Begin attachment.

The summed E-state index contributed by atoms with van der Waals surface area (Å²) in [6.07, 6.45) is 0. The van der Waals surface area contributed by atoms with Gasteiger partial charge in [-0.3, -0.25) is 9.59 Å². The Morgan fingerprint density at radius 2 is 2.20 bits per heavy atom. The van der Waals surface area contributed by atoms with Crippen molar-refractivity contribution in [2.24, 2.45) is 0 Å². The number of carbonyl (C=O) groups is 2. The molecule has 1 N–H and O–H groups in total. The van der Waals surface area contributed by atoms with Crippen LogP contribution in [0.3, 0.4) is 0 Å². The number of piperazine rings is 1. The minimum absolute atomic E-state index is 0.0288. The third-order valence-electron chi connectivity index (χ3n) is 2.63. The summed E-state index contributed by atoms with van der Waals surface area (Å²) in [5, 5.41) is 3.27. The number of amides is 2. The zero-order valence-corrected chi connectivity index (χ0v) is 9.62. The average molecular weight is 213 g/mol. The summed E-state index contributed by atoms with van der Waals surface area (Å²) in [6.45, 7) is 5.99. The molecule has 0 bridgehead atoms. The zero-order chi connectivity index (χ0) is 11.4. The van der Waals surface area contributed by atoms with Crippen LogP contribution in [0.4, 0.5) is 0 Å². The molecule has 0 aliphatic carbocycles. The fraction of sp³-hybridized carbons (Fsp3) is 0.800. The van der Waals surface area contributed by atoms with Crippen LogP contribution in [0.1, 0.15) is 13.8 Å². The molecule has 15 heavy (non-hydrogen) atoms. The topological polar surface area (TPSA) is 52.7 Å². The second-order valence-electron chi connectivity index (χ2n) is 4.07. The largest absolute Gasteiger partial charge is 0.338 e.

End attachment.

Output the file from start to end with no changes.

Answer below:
The summed E-state index contributed by atoms with van der Waals surface area (Å²) in [6.07, 6.45) is 0. The van der Waals surface area contributed by atoms with Gasteiger partial charge in [-0.3, -0.25) is 9.59 Å². The Morgan fingerprint density at radius 2 is 2.20 bits per heavy atom. The van der Waals surface area contributed by atoms with Crippen molar-refractivity contribution in [2.24, 2.45) is 0 Å². The number of carbonyl (C=O) groups is 2. The molecule has 1 N–H and O–H groups in total. The van der Waals surface area contributed by atoms with Crippen LogP contribution in [0.3, 0.4) is 0 Å². The number of piperazine rings is 1. The minimum absolute atomic E-state index is 0.0288. The third-order valence-electron chi connectivity index (χ3n) is 2.63. The summed E-state index contributed by atoms with van der Waals surface area (Å²) in [5, 5.41) is 3.27. The number of amides is 2. The zero-order valence-corrected chi connectivity index (χ0v) is 9.62. The average molecular weight is 213 g/mol. The summed E-state index contributed by atoms with van der Waals surface area (Å²) in [6.45, 7) is 5.99. The molecule has 0 bridgehead atoms. The zero-order chi connectivity index (χ0) is 11.4. The van der Waals surface area contributed by atoms with Crippen LogP contribution in [0.4, 0.5) is 0 Å². The molecule has 0 aliphatic carbocycles. The fraction of sp³-hybridized carbons (Fsp3) is 0.800. The van der Waals surface area contributed by atoms with Crippen LogP contribution in [0.1, 0.15) is 13.8 Å². The molecule has 15 heavy (non-hydrogen) atoms. The topological polar surface area (TPSA) is 52.7 Å². The second-order valence-electron chi connectivity index (χ2n) is 4.07. The largest absolute Gasteiger partial charge is 0.338 e.